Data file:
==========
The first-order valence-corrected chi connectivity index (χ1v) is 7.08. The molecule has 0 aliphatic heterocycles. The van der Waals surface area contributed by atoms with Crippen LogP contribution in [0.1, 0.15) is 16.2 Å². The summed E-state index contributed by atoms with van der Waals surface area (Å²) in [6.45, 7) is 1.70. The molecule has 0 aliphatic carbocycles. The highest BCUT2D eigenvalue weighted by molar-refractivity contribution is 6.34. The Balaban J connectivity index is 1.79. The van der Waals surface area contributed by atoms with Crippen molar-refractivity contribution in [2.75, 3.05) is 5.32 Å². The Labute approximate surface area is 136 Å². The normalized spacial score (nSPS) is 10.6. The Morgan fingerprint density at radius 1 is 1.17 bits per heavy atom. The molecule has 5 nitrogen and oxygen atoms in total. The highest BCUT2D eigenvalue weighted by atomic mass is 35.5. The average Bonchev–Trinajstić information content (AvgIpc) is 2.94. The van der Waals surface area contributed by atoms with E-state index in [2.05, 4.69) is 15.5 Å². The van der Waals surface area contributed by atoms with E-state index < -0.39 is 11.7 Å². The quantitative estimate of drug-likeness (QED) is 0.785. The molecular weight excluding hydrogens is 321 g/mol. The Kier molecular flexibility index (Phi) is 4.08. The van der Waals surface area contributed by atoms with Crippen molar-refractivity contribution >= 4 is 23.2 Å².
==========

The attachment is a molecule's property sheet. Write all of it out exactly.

The first-order valence-corrected chi connectivity index (χ1v) is 7.08. The molecule has 0 aliphatic heterocycles. The van der Waals surface area contributed by atoms with Crippen LogP contribution in [0.1, 0.15) is 16.2 Å². The summed E-state index contributed by atoms with van der Waals surface area (Å²) in [6.45, 7) is 1.70. The molecule has 0 aliphatic carbocycles. The highest BCUT2D eigenvalue weighted by molar-refractivity contribution is 6.34. The Balaban J connectivity index is 1.79. The van der Waals surface area contributed by atoms with Crippen molar-refractivity contribution in [2.75, 3.05) is 5.32 Å². The Labute approximate surface area is 136 Å². The normalized spacial score (nSPS) is 10.6. The Morgan fingerprint density at radius 1 is 1.17 bits per heavy atom. The molecule has 5 nitrogen and oxygen atoms in total. The highest BCUT2D eigenvalue weighted by atomic mass is 35.5. The average Bonchev–Trinajstić information content (AvgIpc) is 2.94. The van der Waals surface area contributed by atoms with E-state index in [2.05, 4.69) is 15.5 Å². The van der Waals surface area contributed by atoms with E-state index < -0.39 is 11.7 Å². The quantitative estimate of drug-likeness (QED) is 0.785. The molecular weight excluding hydrogens is 321 g/mol. The Kier molecular flexibility index (Phi) is 4.08. The van der Waals surface area contributed by atoms with Crippen molar-refractivity contribution >= 4 is 23.2 Å².